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Causes of Nail Fungus in Infants

Causes of Nail Fungus in Infants
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Infants unfortunately learn through touch, which means the unavoidable touching of some surfaces that have fungus. Nail fungus is easy to contract, particularly prevalent during the summer months as fungus thrives on warm, moist surfaces. Additionally, the nails of infants have are soft and may be slightly separated from the nail bed, leaving them particularly vulnerable to the development of nail fungus.

Weak Immune System

An infant’s immune system is not fully developed at the time of birth, which makes a baby more susceptible to illness than adults. Though infants receive sufficient antibodies from the mother’s womb to help ward off germs, they may not be able to fight off fungal infections. According to GentleBirth.org, children are vulnerable to infection for the first month and a half of their lives. Fungi that live in showers or on surfaces where parents bathe the infant can infect the finger or toenails.

Warm Environment

Parents usually place infants in warm environments to keep them comfortable. This warm environment can also prove to be a great place for bacteria and fungi to dwell. Infants enjoy the sensation of sucking on their fingers and toes, which also provides a moist environment for nail fungus to thrive. According to the Mayoclinic.com, nail fungus dwells on the skin; however, it only creates symptoms when it is in a warm moist environment for long periods of time. Though parents may work hard to keep infants dry, they may overlook moisture from the infant's saliva on his hands and feet, which makes it possible for fungus to grow and thrive on the nails.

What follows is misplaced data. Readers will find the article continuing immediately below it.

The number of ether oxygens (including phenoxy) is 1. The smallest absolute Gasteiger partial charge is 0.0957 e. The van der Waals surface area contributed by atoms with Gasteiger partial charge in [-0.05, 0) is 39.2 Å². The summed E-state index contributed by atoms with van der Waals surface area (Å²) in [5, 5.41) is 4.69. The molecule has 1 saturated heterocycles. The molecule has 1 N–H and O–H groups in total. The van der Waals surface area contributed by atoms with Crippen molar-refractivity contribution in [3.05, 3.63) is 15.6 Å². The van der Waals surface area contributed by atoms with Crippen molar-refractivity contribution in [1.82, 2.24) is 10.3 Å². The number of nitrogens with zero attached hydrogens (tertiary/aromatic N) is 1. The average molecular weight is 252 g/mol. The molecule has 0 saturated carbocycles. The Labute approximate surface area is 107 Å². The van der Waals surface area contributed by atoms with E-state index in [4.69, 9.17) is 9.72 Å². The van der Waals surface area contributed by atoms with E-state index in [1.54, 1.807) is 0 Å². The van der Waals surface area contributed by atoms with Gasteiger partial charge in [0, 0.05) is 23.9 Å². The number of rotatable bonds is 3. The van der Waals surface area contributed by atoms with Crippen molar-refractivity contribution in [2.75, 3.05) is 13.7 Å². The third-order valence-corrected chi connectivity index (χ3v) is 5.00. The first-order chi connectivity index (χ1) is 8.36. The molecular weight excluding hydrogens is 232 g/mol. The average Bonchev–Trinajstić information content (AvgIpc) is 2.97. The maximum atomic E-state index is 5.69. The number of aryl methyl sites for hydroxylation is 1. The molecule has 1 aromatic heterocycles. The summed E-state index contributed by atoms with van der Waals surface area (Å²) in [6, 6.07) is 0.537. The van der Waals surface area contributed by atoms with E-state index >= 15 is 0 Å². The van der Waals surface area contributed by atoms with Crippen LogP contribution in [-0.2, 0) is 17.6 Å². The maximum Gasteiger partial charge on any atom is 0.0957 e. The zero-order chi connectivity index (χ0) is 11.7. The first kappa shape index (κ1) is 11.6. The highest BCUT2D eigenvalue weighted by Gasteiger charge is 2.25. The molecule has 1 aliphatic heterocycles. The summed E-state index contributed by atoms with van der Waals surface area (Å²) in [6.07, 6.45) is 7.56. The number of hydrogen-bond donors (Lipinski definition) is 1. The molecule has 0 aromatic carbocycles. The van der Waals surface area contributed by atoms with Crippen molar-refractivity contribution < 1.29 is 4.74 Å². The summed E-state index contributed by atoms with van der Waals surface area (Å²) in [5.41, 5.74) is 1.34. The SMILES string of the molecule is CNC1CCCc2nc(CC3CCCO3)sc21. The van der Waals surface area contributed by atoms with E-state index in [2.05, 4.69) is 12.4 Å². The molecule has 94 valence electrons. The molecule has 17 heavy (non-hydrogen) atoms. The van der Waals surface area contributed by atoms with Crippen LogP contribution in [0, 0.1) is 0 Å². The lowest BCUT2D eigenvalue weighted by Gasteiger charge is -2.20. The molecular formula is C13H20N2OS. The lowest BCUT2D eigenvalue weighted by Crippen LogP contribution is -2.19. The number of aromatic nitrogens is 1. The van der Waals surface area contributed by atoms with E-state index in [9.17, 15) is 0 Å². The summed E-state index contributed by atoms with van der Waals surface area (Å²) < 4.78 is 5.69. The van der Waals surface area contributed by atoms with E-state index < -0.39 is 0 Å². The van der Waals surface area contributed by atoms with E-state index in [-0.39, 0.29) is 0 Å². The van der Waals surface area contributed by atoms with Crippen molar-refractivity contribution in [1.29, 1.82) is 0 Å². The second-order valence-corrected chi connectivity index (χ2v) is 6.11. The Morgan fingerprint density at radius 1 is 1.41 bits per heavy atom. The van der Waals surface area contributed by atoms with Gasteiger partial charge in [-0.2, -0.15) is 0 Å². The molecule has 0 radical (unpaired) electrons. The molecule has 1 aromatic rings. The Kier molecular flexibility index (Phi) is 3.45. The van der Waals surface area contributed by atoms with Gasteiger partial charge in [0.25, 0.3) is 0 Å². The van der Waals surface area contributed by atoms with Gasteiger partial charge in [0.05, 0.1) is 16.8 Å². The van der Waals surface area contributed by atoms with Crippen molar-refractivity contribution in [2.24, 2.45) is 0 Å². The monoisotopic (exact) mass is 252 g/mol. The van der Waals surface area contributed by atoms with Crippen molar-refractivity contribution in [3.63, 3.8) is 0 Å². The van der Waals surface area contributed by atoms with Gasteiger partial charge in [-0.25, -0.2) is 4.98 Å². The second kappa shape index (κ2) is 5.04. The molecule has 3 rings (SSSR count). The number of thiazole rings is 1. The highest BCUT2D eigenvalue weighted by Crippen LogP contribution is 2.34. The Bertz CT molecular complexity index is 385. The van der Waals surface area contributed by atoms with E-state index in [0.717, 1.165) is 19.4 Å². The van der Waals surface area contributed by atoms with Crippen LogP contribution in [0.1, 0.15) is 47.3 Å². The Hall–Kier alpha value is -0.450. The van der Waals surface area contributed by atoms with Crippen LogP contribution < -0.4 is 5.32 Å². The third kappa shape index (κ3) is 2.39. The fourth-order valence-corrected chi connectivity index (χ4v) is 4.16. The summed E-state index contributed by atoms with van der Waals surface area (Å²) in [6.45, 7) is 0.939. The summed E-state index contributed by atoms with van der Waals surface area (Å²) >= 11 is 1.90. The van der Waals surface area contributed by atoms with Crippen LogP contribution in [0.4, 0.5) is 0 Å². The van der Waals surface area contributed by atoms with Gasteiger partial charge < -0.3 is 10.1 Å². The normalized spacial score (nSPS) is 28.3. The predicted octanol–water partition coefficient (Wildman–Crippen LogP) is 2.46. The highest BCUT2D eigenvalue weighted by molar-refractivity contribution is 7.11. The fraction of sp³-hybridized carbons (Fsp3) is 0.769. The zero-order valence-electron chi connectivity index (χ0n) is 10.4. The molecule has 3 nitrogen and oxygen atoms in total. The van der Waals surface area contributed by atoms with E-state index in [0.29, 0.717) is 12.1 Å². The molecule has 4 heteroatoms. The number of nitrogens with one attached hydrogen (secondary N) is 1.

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Yeast Infection

Infants are more prone to yeast infections that may affect the nail due to an infant's constant contact with moisture. Yeast infections like thrush, which is a yeast overgrowth in the mouth, may also travel to the nails when the baby sucks on her fingers and toes. MedlinePlus notes that nail fungus can be cured by new nail growth, which means that nail fungus can disappear as a new nail grows. An infant's soft nails are eventually replaced with new hardened nail tissue.

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